Do I contradict myself?
Very well, then I contradict myself,
I am large, I contain multitudes.
– Walt Whitman, [Song of Myself]1
A professor of engineering at the University of Illinois (Champaign-Urbana) — Melih Sener — reminded me recently of Whitman’s famous lines from Song of Myself. I was reminded of the philosophy of Henri Bergson who was renowned for changing his position on ideas (particularly in relation to time and memory), and also of Slavoj Zizek who is politician-like in his ability to flip-flop. But, I’m also drawn to the kind of confidence and playfulness involved in openly expressing change in one’s understanding and take on an idea. Or better still, not even alluding to the change of tack — just letting it sit there.
Students who have had me as a supervisor will recognise a vaguely similar trick I often play. If a student were to say, “I think there is too much repetition in my choreography”, I might respond, “What if there is not enough repetition?”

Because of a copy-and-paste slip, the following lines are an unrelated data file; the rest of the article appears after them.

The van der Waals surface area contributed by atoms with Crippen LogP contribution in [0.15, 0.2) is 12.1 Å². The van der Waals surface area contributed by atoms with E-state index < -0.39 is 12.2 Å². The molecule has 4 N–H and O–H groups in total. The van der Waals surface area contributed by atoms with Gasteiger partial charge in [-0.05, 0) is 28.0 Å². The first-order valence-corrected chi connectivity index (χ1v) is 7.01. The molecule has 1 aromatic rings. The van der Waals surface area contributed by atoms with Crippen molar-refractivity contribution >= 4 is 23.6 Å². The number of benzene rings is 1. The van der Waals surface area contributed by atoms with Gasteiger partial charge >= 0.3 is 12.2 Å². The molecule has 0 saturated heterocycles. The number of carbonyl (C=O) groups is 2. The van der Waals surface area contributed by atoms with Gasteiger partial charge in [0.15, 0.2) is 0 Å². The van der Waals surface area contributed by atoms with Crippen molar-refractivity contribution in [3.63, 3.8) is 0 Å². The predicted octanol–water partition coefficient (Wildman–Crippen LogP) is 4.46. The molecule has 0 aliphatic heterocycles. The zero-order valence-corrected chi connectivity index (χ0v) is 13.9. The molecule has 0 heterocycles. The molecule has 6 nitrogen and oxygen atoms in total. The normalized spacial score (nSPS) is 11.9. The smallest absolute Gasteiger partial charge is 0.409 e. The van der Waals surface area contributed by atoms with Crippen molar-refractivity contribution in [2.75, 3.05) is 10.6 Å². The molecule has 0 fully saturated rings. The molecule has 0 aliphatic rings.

But this, of course, is not the same as contradicting myself.
I’m wondering just how far I might push keeping contradictions alive in a teaching and learning situation. It’s built into so much choreography (indeed, I’d argue that good2 choreography is good because it contains contradictions that somehow force me to confront my biases and experience; that make me work). How would students find pedagogy based on stoking contradictions? (bloody frustrating I imagine).